AS Jim Shaw was contemplating stepping down after 20 years as Rose-Hulman’s men’s basketball coach, he knew he had a capable assistant ready to take over the program.
The presence of Columbus native Rusty Loyd helped sway Shaw, who has had health concerns. Loyd was selected Monday as the Engineers’ head coach.
“He wanted me to get the job, and he worked with the administration to make that happen,” Loyd said. “He wanted to know that the players were in good hands. I think if he felt like I wouldn’t have been the head coach, he would have stayed on.”
Rose-Hulman athletics director Jeff Jenkins took Shaw’s advice about his successor.
“He knew it would be a great transition,” Jenkins said. “Rusty recruited a lot of the kids. One of the things that played into Jim’s decision is that he thought Rusty was ready to take over.”
“Rusty was the perfect fit,” he said. “He’s been here. He’s gotten comfortable with the program, so it will be a nice transition for us.”
Loyd has been an assistant under Shaw for the past five years. During that time, the Engineers have gone 89-47, won two Heartland Collegiate Athletic Conference regular-season titles, three HCAC Tournament titles and made three NCAA Division III Tournament appearances.
“It’s a little bit bittersweet,” Loyd said. “It’s sad to see coach Shaw move on to other things, but I’m excited about the opportunity. We’ve had a lot of success the last few years, and to take over a team like that is a great opportunity.”
A 1994 Columbus North graduate, Loyd is believed to be the only Bull Dog to play on four sectional championship teams. North, then coached by Bill Stearman, won the regional Loyd’s junior year.
Loyd played collegiately at University of Chicago, leading the school to a pair of Division III Sweet Sixteen appearances. He is still Chicago’s all-time assists and steals leader and was inducted into its Hall of Fame in 2010.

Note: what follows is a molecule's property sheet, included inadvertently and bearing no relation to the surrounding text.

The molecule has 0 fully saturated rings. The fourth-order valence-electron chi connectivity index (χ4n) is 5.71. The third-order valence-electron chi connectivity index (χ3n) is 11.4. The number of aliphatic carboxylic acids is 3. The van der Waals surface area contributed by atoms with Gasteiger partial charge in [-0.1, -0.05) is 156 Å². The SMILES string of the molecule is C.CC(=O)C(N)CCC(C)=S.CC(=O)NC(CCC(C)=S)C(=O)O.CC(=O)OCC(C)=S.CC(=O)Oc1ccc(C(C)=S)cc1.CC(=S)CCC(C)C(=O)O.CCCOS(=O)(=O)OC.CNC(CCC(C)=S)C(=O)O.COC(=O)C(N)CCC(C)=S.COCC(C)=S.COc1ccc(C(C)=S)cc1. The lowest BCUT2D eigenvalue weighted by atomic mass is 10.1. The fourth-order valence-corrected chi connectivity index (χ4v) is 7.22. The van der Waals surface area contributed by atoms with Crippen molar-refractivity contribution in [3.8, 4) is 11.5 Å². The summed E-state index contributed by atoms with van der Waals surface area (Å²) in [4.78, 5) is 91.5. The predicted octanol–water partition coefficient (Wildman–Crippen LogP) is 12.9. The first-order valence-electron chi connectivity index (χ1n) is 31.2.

After college, Loyd spent two years as an assistant at Earlham, two years as a graduate assistant at Lewis and four years as an assistant at Chicago. He became the head coach at Illinois Institute of Technology for three years until the school dropped its basketball program, at which point he came to Rose-Hulman.
The Engineers lost two-time All-American and HCAC Player of the Year Julian Strickland, who led the team in every offensive statistical category, along with two other starters, but return two other starters this season.
“One of the big reasons we’ve been successful over the past few years is, we have a lot of big-school kids,” Loyd said. “When you have the fourth- or fifth-best players on those teams, they can help you win at the Division III level. Our recruiting philosophy is to get the best players we can, but we tend to recruit a lot of the big schools.”
That includes Columbus North. They tried to get Evan Henry, who ended up picking St. Francis.
“We really recruited Evan Henry hard, but he ended up going to a scholarship school,” Loyd said. “We at times lose kids to those NAIA schools and Division II schools. But kids who want a great engineering degree and want to play at a high level of basketball, we can get some of those kids.”